Ideas and Methods for System Refactoring

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Recently, I participated in many refactoring projects. Some projects aimed to reconstruct gateways, AMAPS, and other services to improve server resource utilization. Other projects aimed to split shared business into services to improve architecture rationality and R&D efficiency. In this article, I would like to share some lessons drawn from my experience. I will be focusing on some misunderstandings and frequently overlooked aspects in refactoring based on my own experience.

In Chinese philosophy, Dao (道) and Shu (术) are two important concepts. Roughly translated, Dao means “the way” or “direction,” and Shu means “technique” or “method.” I believe these are central concepts of programming as well. When we have a general direction or idea, we need a technique for putting it into practice. If we do not even have an idea of what we’re doing, then all kinds of techniques and methods are useless.

In this article, I will be discussing some of the basic refactoring direction and principles and the application of common refactoring solutions.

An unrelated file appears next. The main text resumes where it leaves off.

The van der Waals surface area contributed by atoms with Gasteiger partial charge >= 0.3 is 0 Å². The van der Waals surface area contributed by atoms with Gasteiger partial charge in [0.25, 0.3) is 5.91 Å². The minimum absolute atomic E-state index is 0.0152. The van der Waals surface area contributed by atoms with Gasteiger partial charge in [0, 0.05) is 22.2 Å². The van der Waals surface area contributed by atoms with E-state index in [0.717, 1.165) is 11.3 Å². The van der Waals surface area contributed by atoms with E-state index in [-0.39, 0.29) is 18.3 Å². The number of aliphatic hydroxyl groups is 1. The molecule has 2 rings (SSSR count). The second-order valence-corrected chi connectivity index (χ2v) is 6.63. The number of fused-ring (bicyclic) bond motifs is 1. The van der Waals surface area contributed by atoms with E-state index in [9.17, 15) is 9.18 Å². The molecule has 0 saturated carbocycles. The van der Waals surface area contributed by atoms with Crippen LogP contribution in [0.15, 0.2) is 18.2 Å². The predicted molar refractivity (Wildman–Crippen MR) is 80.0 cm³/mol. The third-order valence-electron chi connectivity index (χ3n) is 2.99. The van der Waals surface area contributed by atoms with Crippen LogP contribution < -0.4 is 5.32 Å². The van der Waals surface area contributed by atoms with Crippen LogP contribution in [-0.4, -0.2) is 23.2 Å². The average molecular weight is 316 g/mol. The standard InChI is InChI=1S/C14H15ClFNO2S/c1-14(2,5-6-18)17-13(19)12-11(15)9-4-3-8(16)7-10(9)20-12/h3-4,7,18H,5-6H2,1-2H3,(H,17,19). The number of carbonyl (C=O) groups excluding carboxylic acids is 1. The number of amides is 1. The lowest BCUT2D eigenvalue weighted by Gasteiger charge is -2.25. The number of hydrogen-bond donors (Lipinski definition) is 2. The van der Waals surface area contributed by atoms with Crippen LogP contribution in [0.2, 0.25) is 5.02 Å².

Direction of System Refactoring

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Analyze Problems Practically

Then, before performing any refactoring, we should first clarify the problems we want to solve. Do we want to improve performance and security or to achieve quick and continuous integration and release?

Set Clear Goals

The specific, attainable, and time-bound principles are easy enough to understand. However, I want to describe the measurable principle in detail. Can we use the preceding issues as goals of a refactoring project? The answer is no because the indicators are not measurable. For example, in a refactoring project aiming to improve performance, measurable performance indicators include the reduction in the service response time, the increase in the queries per second of a single kernel, and the reduction in the number of service resources required.

Then, how can we turn non-quantitative goals into measurable indicators? Take a refactoring project aiming to improve service availability as an example. It is hard to quantify this goal. As such, we can use specific events as indicators, for example, on-premises fault recovery that is imperceptible to users or automatic downgrade and recovery of underlying faults. We often use many 9’s in the row to evaluate system availability, but this indicator can only be calculated after a period of time, so it is not suitable for a short- or medium-term project goal.

Alibaba engineers often mention starting points. Specific and measurable goals are the starting points of refactoring projects.

Appropriate Design